Wed, Aug 30, 2006 - Page 8 News List

Take an alternative look at APEC

By Darson Chiu 邱達生

While the media have been placing great emphasis on the campaign against President Chen Shui-bian (陳水扁), life goes on and APEC moves on. The 2006 APEC Leaders' Meeting will be held in Hanoi, Vietnam, from Nov. 18 to Nov. 19. Put aside the question of who will represent Chen at the meeting; of more interest is a look at APEC from the perspective of its organizational structure and functions.

Technology is essential for an organization's sustainable development and operation. For a profit-driven organization, technology is an important component for optimizing output and maximizing profit. Technology is also a very important factor for nonprofit organizations; however, identifying inputs, outputs and the relationship between them is not as easy.

The inputs and outputs of nonprofit organizations do not necessarily have market values, but technology is still needed to transform inputs into outputs.

APEC is a nonprofit, intergovernmental and regional organization. The technology embedded and adopted in APEC is related to its interplay with member economies and other organizations. There exist intra-relationships between APEC and its member economies as well as interrelations between APEC and other organizations.

The intra-relationships and interrelationships of APEC are influenced by its core and enabling technologies. In addition, the relevant technologies are closely related to APEC's organizational structure.

APEC is not only an organization but also a forum that operates based on open dialogue among governments with consensus as the decision-making mechanism. APEC is also a non-binding organization, which means that there are no compulsory obligations for APEC member economies.

Fulfilling the interests of APEC member economies is in accordance with APEC's mission, which is referred to and categorized as three pillars: trade and investment liberalization, business facilitation, and economic and technical cooperation.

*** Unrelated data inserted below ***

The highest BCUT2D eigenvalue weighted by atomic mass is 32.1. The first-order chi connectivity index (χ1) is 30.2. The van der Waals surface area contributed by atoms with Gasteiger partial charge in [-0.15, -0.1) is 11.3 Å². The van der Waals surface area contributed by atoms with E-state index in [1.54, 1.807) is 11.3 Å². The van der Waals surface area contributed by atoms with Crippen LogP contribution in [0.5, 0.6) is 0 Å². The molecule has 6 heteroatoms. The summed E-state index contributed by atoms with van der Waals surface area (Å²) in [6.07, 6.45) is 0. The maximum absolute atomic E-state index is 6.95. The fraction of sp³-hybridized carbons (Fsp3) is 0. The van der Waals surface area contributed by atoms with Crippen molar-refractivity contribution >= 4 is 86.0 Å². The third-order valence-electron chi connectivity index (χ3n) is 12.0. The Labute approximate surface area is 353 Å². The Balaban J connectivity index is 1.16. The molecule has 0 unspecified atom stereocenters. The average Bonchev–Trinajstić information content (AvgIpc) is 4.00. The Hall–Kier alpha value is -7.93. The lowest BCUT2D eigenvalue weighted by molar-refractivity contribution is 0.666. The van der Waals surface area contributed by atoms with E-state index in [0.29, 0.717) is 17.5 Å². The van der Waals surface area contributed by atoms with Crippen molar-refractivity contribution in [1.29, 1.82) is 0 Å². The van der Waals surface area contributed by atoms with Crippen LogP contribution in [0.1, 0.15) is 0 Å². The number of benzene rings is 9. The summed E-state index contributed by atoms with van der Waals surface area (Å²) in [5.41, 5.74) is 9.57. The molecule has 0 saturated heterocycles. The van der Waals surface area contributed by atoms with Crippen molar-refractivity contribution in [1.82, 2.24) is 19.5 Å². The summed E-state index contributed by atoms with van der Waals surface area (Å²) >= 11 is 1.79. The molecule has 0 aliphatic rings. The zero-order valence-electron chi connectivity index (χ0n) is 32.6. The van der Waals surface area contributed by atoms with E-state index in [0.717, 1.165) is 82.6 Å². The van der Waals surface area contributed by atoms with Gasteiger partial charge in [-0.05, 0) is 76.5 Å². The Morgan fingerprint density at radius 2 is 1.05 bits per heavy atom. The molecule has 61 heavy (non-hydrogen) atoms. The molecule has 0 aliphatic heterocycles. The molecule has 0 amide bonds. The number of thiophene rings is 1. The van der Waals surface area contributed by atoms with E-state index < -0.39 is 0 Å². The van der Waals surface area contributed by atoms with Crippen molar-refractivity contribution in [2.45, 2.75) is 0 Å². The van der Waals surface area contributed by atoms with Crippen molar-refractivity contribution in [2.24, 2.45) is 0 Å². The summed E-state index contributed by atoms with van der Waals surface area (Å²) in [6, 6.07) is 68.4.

The first pillar reduces and eliminates tariff and non-tariff barriers that hinder regional trade and investment.

The second pillar reduces business transaction costs by improving access to information related to regional trade, and coordinating relevant policies and strategies to smooth the progress of economic growth.

The third pillar brings together APEC member economies and builds the basic capacities for promoting regional trade, whereas developed economies are encouraged to provide technological assistance to developing economies.

Tremendous gaps exist in economic development among APEC economies. There are no 100 percent service-oriented or manufacturing-oriented economies in the APEC region because economic structures have evolved in response to internal and external needs. The internal and external needs demand a mixture of outputs of services and manufacturing goods.

A service-oriented economy must focus more on human resource development because humans, or labor, are the most important input for a service-oriented economy.

Instead of treating labor as a fixed input, like most economists do, a service-oriented economy needs to stress the importance of human relations-focused natural systems to add value to outputs.

The technology used by a service-oriented economy is the technological activity of human resource capacity building. A manufacturing economy considers labor to be simply one of the inputs, like capital and machinery. The technology required by a manufacturing economy efficiently processes all inputs to generate maximum or optimal outputs.

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